By Josh Moon
Alabama Political Reporter
This changes things.
Oh, don’t think that I’m going to launch into some sappy love-fest over Doug Jones’ victory Tuesday night. (And it was a victory. Not even Bob Riley and Billy Canary could dig up 20,000-plus votes to save Roy Moore.)
Jones’ victory alone doesn’t deserve a love-fest. The people of Alabama did what they should have done — prevented an awful candidate from becoming their U.S. Senator. You don’t get a cookie for doing the things you’re supposed to do. But you can be proud of doing the right thing, and I am proud of the results.
Make no mistake about it, though, what happened Tuesday — and more importantly, the way it happened — could change Alabama forever.
For the better.
Because a bad candidate didn’t lose a race.
A bad candidate was beaten.
A bad Republican — and Lord knows we’ve got more than our share of those — was overrun by African American and motivated Democratic voters. He was overrun by disgruntled and fed-up liberals and moderate Dems and even a few old-school, moderate Republicans.
And dammit, that means something.
You can try to diminish it all you want by saying that this was a special circumstance, that the turnout was low, that the situation didn’t favor the Republican in some monumental way.
But that’s missing a much bigger picture.
The people of this state have dealt with a rather large spotlight directly on them for the past month. They have watched, mostly horrified, as their fellow Alabamians have given TV interviews on national networks and spewed forth some of the most ignorant nonsense this side of a Klan rally.
They heard the jokes and felt the sting of shame. And they got up and did something.
There are more Doug Jones yard signs around this state than there are Trump bumper stickers. The volunteers poured into neighborhoods all over Alabama to help get the masses out to vote. And efforts to register and encourage other voters made a key difference.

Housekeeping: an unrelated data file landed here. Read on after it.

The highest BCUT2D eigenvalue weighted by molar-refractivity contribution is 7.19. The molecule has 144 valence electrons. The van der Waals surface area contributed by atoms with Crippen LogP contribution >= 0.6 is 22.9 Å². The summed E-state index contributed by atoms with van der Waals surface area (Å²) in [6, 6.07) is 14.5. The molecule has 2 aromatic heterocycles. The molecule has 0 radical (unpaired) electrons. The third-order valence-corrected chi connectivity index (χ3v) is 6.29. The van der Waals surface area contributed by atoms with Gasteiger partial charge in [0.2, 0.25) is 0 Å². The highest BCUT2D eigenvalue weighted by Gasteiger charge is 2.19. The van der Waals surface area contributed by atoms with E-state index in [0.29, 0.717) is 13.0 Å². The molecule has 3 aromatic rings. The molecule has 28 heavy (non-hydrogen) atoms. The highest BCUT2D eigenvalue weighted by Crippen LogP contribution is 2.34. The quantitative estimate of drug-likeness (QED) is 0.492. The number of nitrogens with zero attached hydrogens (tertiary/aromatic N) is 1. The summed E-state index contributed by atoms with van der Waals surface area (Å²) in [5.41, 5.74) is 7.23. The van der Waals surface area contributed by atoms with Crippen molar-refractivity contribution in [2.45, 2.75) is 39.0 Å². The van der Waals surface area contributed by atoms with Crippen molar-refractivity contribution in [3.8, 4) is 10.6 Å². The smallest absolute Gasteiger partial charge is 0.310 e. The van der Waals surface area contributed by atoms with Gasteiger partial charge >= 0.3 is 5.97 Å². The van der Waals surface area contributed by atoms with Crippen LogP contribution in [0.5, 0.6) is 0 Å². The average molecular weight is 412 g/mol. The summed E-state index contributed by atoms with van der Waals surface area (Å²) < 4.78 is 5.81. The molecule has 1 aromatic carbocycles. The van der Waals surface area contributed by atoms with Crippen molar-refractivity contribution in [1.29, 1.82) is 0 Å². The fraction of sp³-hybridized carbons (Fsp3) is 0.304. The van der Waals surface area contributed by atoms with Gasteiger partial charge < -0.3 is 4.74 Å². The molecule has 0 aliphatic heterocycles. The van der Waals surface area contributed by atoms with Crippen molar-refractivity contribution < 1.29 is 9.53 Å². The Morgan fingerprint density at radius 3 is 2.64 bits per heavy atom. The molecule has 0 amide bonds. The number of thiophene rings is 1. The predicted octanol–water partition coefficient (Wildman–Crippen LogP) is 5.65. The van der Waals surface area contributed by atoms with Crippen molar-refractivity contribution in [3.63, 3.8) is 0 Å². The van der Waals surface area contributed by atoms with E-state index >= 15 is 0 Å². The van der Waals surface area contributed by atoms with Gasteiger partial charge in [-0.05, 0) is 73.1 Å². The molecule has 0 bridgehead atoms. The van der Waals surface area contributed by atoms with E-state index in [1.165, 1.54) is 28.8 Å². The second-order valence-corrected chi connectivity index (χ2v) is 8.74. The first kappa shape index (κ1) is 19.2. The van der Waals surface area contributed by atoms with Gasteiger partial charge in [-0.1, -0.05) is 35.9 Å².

What’s that look like?
In the Democratic primary for this special election, Jones, who wasn’t really challenged, received 109,000 votes.
On Tuesday, he got 671,000.
Yeah, yeah, yeah, he was facing a deplorable candidate in Moore, who has spent the month fighting allegations of child molestation. But Jones was fighting that Republican in the reddest of the red states, with the full endorsement of the Republican president (who won the state with 62 percent of the vote) and the endorsement of Steve Bannon.
(Seriously, can we stop propping up Bannon as some sort of brilliant political strategist now, please? The guy’s a scam artist and opportunist. Nothing he said in this state made one bit of difference, because no one cares what he says, and Alabama isn’t alone in that regard.)
The Republican also got higher-than-expected turnout from GOP voters, who nearly doubled the primary totals.
And yet, there was Jones taking a bow at the end of the night.
Even with all the suppression efforts of black voters. Even with all of the gerrymandering. Even with an onslaught of misinformation from rightwing radio and Internet.
The Democrat won.
It didn’t happen by chance or by accident. It happened by action.
And now that you know it’s possible, imagine what else might possible. That state Legislature is filled with deplorable politicians who have no business serving on the buffet at Golden Corral, much less in the State House.
Imagine what a motivated voting bloc could do there.
The Governor chose the coward’s way out in this race, too, electing to put party over country and vote for Moore. Walt Maddox sure could use a motivated bunch of support next year.
Our state courts could also use a good dose of progressive policy, maybe a few Supreme Court justices who follow the laws instead of trying to write their own, maybe a few more female, black and Hispanic judges.
In a very short period of time, we could reshape this entire state, start moving it forward and never look back.
And all it would take is exactly what happened Tuesday night.